TV Getting Less Static Over Third-Quarter Earnings

WHY THIS MATTERS: With less financial pressure, broadcast and cable companies can gear up their direct-to-consumer offerings.

Wall Street is cautiously upbeat about the media industry as companies in the TV business get ready to release their earnings for the third quarter.

What had been dark clouds over the industry now seem less threatening. Analysts are predicting that advertising revenue growth will be better than in the last few quarters.

The pace of subscriber losses in the pay TV business has also moderated, which makes the trend in distribution revenues less dire.

Some of the individual stories are also more positive, with Discovery getting traction with streaming distributors and the battle between The Walt Disney Co. and Comcast over 21st Century Fox’s assets and Sky having been settled.

“Based on our industry contacts and bottoms-up tracking, positive trends for media should include stable-to-improving total pay TV subscriber trends (traditional + virtual) for the fourth quarter in a row, U.S. TV advertising stable year-over-year again as the strong scatter market and digital efforts offset ratings declines, and cost-cutting efforts continue to deliver,” Credit Suisse analyst Doug Mitchelson said in a recent report.

“We expect international revenues will be hit by currency, though with little impact flowing through to bottom lines,” Mitchelson wrote. “M&A and the pursuit of streaming will remain topical.”

As traditional TV’s temperature improved to lukewarm, though, streaming giant Netflix was red hot after a third-quarter report showed better than suspected subscriber growth.

Reed Hastings, CEO of traditional TV’s chief nemesis, insisted during Netflix’s earnings call that it can continue to add subscribers and increase profit margins.

“There is so much growth ahead that’s possible in streaming video entertainment,” Hastings said. “So, we’re just going to focus on that for a very long time.

“Unfortunately, lots of other companies are also focusing on that, but that’s going to make it exciting for us for the next few years, great for consumers, incredible for producers,” he added.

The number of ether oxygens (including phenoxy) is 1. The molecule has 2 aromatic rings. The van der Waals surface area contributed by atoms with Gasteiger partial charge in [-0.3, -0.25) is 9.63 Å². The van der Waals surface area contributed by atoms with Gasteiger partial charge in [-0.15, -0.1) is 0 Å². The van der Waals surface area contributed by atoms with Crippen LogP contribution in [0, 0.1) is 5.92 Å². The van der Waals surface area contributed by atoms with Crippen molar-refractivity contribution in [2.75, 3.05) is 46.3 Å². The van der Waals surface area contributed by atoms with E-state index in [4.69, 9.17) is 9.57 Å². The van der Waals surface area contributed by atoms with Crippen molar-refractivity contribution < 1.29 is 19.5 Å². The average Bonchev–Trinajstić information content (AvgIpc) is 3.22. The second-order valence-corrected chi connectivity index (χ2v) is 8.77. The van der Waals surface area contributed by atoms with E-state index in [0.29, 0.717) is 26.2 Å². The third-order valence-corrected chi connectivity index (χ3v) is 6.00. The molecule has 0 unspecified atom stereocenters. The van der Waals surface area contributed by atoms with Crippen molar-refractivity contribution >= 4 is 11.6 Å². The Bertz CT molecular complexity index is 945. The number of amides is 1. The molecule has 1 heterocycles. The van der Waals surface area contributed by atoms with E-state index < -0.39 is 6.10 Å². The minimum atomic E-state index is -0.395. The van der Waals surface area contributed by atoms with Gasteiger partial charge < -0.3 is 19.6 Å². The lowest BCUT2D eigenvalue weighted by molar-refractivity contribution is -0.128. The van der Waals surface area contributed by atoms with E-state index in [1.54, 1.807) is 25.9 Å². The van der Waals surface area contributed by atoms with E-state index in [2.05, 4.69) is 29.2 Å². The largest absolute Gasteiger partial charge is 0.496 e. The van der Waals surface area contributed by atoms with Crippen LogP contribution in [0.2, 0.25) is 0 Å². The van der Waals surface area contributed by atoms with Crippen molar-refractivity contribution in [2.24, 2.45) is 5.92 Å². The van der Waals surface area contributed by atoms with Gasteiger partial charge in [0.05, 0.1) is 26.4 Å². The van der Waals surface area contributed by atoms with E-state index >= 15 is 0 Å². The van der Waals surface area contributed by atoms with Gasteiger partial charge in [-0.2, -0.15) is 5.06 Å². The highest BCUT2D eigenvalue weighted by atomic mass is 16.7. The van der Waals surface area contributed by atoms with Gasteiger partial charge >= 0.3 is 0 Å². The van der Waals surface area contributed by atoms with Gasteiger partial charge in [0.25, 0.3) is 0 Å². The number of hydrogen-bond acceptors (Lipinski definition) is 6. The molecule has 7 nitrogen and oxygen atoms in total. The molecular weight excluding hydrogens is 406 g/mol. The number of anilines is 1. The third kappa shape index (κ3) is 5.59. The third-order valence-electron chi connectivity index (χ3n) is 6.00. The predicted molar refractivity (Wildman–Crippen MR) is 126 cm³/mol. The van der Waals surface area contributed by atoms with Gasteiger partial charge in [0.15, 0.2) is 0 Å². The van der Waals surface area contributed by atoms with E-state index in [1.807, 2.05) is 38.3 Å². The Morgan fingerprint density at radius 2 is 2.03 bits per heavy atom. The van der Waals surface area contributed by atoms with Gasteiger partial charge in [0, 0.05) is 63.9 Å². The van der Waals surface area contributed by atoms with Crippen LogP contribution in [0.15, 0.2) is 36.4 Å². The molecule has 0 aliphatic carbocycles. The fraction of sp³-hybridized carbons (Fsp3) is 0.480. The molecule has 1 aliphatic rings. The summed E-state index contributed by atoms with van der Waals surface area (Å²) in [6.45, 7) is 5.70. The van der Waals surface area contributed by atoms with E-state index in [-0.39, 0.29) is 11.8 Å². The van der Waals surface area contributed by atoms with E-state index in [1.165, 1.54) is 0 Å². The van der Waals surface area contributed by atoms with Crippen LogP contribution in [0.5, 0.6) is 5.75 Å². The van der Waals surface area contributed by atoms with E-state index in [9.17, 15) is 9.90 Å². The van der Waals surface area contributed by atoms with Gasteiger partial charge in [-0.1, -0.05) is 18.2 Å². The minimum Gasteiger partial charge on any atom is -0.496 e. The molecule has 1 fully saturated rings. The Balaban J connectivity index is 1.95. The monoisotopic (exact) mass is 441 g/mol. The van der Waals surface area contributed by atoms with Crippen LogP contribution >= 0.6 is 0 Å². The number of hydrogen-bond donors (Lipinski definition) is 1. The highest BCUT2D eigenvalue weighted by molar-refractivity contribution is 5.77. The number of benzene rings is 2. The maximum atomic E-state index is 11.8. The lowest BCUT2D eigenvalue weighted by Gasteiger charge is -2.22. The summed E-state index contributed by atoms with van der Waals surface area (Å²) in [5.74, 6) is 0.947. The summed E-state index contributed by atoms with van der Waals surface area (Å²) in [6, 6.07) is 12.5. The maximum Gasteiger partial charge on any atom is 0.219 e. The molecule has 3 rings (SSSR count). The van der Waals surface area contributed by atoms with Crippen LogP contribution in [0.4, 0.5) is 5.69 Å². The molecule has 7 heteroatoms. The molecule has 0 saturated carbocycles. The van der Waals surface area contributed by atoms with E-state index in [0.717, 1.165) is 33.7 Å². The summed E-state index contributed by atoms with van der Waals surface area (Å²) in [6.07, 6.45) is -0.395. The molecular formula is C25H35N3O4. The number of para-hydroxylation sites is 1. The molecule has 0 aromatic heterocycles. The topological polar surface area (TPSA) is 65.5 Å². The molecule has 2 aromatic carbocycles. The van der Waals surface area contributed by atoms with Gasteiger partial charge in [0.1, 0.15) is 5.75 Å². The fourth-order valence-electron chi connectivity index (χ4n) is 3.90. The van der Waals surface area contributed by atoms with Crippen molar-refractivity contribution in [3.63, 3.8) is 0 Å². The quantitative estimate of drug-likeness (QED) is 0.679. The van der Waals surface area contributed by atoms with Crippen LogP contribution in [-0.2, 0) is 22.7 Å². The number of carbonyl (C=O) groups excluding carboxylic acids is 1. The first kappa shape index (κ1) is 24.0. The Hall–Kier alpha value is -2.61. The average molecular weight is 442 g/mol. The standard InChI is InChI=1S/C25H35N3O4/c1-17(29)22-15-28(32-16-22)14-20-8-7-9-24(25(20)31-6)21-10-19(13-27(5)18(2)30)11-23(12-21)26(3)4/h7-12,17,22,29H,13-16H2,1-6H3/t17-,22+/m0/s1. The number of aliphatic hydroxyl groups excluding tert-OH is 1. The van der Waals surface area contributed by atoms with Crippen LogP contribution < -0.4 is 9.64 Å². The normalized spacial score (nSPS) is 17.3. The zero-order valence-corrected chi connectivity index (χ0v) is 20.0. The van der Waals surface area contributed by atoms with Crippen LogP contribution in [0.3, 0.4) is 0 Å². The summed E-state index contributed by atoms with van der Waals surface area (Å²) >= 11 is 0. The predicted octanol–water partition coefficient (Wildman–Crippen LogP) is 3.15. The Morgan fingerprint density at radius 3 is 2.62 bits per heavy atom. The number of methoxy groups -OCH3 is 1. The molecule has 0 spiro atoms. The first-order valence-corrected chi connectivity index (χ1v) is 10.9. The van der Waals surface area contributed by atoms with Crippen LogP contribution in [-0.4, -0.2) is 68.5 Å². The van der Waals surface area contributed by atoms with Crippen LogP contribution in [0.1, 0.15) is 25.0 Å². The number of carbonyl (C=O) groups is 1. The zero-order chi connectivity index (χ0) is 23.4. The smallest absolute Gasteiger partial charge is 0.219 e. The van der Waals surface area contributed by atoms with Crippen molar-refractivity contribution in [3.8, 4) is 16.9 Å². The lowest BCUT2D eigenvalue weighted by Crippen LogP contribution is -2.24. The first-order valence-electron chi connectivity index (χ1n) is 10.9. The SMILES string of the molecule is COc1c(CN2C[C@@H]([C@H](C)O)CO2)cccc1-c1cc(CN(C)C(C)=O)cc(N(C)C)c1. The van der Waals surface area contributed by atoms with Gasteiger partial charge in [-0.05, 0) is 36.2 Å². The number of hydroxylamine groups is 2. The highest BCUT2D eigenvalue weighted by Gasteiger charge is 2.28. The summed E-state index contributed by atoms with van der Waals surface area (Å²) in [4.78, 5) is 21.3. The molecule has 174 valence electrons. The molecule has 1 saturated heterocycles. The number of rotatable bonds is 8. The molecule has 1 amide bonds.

The Walt Disney Co., which is acquiring entertainment assets from 21st Century Fox in order to supply its own subscription services, and AT&T’s WarnerMedia, which talked about using HBO to entice people to subscribe to a streaming service it will introduce later this year, didn’t make Hastings particularly nervous.

“We don’t focus that much on anyone because no one seems to affect us that much,” he said. “Someday there will have to be competition for wallet share, we’re not naive about that, but it seems very far off from everything we’ve seen.”

As companies report, analysts will have their ears out listening for clues as to management strategies for dealing with particular issues.

When Disney reports, attention will be paid to the company’s progress in rolling out direct-to-consumer products, which is expected to be an expensive undertaking.

“From here on, at least for the next year and a half, we think Disney will need to focus on building a halo around the OTT story while guiding down earnings expectations due to OTT investment needs, which is obviously a tricky balance,” Barclays analyst Kannan Venkateshwar said.

Credit Suisse’s Mitchelson said Disney should course-correct Wall Street’s consensus about its 2019 earnings. He expects Disney chairman and CEO Bob Iger will have commentary about “swing factors” on its earnings call, including direct-to-consumer launch costs, the dilutive impact of the Fox deal and the price tag for launching Star Wars Lands at its theme parks, while core trends remain similar to last year, he said.

Mitchelson also expects to hear from Comcast about its next steps after winning the bidding for Sky.

Other media companies will also have important stories to tell, according to Mitchelson.

Life After Les at CBS

For CBS, the focus will be on strategy following the departure of chairman and CEO Les Moonves, who had elevated the company with his programming acumen and industry cheerleading. Interim CEO Joe Ianniello will lead the earnings report.

Mitchelson expects Discovery’s third-quarter ad revenue to exceed forecasts and wants to hear what the company is expecting for U.S. advertising in 2019, and about the timing of stock buybacks following its acquisition of Scripps Networks Interactive earlier this year.

For Viacom, Mitchelson sees upside potential for fiscal fourth-quarter margins and earnings per share but says ad trends will be a key going into 2019.

Venkateshwar of Barclays also noted that cable operator stocks are more in favor with investors.

“This has been driven by more stable subscriber trends than what was feared late last year despite price increases, easier comps vs. competitive AT&T promotions, hurricanes, expectations around reduced capital intensity in 2019, continued programming and operating cost moderation, greater operating visibility at Charter due to the lapping of billing system issues, and commencement of buybacks at Altice,” he said. “As we head into earnings, we believe these tailwinds are likely to benefit Altice and Charter more than Comcast, which is seen as a less of a U.S. cable pure play.”

Jon has been business editor of Broadcasting+Cable since 2010. He focuses on revenue-generating activities, including advertising and distribution, as well as executive intrigue and merger and acquisition activity. Just about any story is fair game, if a dollar sign can make its way into the article. Before B+C, Jon covered the industry for TVWeek, Cable World, Electronic Media, Advertising Age and The New York Post. A native New Yorker, Jon is hiding in plain sight in the suburbs of Chicago.